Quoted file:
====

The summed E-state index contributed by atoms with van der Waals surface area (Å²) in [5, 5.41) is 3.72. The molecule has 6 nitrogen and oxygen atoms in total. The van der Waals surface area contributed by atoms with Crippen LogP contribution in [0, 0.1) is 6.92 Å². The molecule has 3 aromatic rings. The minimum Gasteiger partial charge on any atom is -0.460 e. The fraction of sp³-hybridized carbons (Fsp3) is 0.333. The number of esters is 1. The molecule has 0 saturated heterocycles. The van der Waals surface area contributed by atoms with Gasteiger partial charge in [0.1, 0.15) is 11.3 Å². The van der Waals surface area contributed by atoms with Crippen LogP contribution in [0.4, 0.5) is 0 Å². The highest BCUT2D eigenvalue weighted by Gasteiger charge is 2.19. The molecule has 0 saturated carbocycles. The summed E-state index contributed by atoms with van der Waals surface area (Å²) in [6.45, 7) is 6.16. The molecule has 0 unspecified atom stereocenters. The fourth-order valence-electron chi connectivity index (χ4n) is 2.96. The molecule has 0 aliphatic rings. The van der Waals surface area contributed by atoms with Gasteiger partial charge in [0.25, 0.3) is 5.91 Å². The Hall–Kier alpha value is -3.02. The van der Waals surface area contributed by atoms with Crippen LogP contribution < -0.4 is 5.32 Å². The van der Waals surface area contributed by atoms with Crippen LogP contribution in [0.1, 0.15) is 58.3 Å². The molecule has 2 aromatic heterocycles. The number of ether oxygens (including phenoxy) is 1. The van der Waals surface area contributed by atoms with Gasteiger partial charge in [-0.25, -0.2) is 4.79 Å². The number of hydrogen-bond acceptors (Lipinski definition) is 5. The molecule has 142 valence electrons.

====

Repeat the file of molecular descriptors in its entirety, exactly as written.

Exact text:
The summed E-state index contributed by atoms with van der Waals surface area (Å²) in [5, 5.41) is 3.72. The molecule has 6 nitrogen and oxygen atoms in total. The van der Waals surface area contributed by atoms with Crippen LogP contribution in [0, 0.1) is 6.92 Å². The molecule has 3 aromatic rings. The minimum Gasteiger partial charge on any atom is -0.460 e. The fraction of sp³-hybridized carbons (Fsp3) is 0.333. The number of esters is 1. The molecule has 0 saturated heterocycles. The van der Waals surface area contributed by atoms with Gasteiger partial charge in [0.1, 0.15) is 11.3 Å². The van der Waals surface area contributed by atoms with Crippen LogP contribution in [0.4, 0.5) is 0 Å². The highest BCUT2D eigenvalue weighted by Gasteiger charge is 2.19. The molecule has 0 saturated carbocycles. The summed E-state index contributed by atoms with van der Waals surface area (Å²) in [6.45, 7) is 6.16. The molecule has 0 unspecified atom stereocenters. The fourth-order valence-electron chi connectivity index (χ4n) is 2.96. The molecule has 0 aliphatic rings. The van der Waals surface area contributed by atoms with Gasteiger partial charge in [0.25, 0.3) is 5.91 Å². The Hall–Kier alpha value is -3.02. The van der Waals surface area contributed by atoms with Crippen LogP contribution < -0.4 is 5.32 Å². The van der Waals surface area contributed by atoms with Crippen LogP contribution in [0.1, 0.15) is 58.3 Å². The molecule has 2 aromatic heterocycles. The number of ether oxygens (including phenoxy) is 1. The van der Waals surface area contributed by atoms with Gasteiger partial charge in [-0.25, -0.2) is 4.79 Å². The number of hydrogen-bond acceptors (Lipinski definition) is 5. The molecule has 142 valence electrons.